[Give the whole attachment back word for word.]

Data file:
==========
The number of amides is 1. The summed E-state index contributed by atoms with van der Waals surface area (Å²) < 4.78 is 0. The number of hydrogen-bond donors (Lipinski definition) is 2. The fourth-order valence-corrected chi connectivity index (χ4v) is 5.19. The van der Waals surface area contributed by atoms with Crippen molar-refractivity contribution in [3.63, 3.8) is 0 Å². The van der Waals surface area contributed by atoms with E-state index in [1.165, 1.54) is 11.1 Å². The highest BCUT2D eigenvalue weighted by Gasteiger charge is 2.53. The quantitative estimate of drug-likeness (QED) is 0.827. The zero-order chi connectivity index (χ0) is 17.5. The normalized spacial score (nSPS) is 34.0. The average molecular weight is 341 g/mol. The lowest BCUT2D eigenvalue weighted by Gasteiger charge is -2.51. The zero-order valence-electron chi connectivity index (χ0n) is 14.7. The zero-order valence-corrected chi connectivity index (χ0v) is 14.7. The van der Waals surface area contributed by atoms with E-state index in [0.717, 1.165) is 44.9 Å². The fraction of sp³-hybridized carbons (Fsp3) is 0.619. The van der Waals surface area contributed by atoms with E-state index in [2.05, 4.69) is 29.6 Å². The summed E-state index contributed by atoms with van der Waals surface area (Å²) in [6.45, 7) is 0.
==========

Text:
The number of amides is 1. The summed E-state index contributed by atoms with van der Waals surface area (Å²) < 4.78 is 0. The number of hydrogen-bond donors (Lipinski definition) is 2. The fourth-order valence-corrected chi connectivity index (χ4v) is 5.19. The van der Waals surface area contributed by atoms with Crippen molar-refractivity contribution in [3.63, 3.8) is 0 Å². The van der Waals surface area contributed by atoms with E-state index in [1.165, 1.54) is 11.1 Å². The highest BCUT2D eigenvalue weighted by Gasteiger charge is 2.53. The quantitative estimate of drug-likeness (QED) is 0.827. The zero-order chi connectivity index (χ0) is 17.5. The normalized spacial score (nSPS) is 34.0. The average molecular weight is 341 g/mol. The lowest BCUT2D eigenvalue weighted by Gasteiger charge is -2.51. The zero-order valence-electron chi connectivity index (χ0n) is 14.7. The zero-order valence-corrected chi connectivity index (χ0v) is 14.7. The van der Waals surface area contributed by atoms with E-state index in [0.717, 1.165) is 44.9 Å². The fraction of sp³-hybridized carbons (Fsp3) is 0.619. The van der Waals surface area contributed by atoms with E-state index in [2.05, 4.69) is 29.6 Å². The summed E-state index contributed by atoms with van der Waals surface area (Å²) in [6.45, 7) is 0.